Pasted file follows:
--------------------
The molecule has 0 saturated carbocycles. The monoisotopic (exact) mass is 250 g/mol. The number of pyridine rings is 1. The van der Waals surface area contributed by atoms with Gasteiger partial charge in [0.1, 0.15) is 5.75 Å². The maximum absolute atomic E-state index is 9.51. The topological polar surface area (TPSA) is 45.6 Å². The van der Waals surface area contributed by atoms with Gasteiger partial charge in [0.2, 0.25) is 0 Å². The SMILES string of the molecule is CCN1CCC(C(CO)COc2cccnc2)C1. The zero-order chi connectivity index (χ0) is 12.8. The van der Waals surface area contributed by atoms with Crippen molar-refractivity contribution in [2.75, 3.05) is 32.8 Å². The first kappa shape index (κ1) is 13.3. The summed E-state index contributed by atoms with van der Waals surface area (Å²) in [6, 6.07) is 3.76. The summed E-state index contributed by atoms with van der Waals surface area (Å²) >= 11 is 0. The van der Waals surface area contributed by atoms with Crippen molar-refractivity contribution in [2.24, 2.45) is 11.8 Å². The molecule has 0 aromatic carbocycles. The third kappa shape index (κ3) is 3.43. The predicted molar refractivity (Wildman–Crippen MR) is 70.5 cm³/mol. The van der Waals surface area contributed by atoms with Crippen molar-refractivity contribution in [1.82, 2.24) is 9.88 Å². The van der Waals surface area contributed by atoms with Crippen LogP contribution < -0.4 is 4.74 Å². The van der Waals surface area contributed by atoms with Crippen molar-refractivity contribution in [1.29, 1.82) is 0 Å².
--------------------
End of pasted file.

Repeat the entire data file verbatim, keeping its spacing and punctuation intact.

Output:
The molecule has 0 saturated carbocycles. The monoisotopic (exact) mass is 250 g/mol. The number of pyridine rings is 1. The van der Waals surface area contributed by atoms with Gasteiger partial charge in [0.1, 0.15) is 5.75 Å². The maximum absolute atomic E-state index is 9.51. The topological polar surface area (TPSA) is 45.6 Å². The van der Waals surface area contributed by atoms with Gasteiger partial charge in [0.2, 0.25) is 0 Å². The SMILES string of the molecule is CCN1CCC(C(CO)COc2cccnc2)C1. The zero-order chi connectivity index (χ0) is 12.8. The van der Waals surface area contributed by atoms with Crippen molar-refractivity contribution in [2.75, 3.05) is 32.8 Å². The first kappa shape index (κ1) is 13.3. The summed E-state index contributed by atoms with van der Waals surface area (Å²) in [6, 6.07) is 3.76. The summed E-state index contributed by atoms with van der Waals surface area (Å²) >= 11 is 0. The van der Waals surface area contributed by atoms with Crippen molar-refractivity contribution in [2.24, 2.45) is 11.8 Å². The molecule has 0 aromatic carbocycles. The third kappa shape index (κ3) is 3.43. The predicted molar refractivity (Wildman–Crippen MR) is 70.5 cm³/mol. The van der Waals surface area contributed by atoms with Crippen molar-refractivity contribution in [1.82, 2.24) is 9.88 Å². The van der Waals surface area contributed by atoms with Crippen LogP contribution < -0.4 is 4.74 Å². The van der Waals surface area contributed by atoms with Crippen molar-refractivity contribution in [1.29, 1.82) is 0 Å².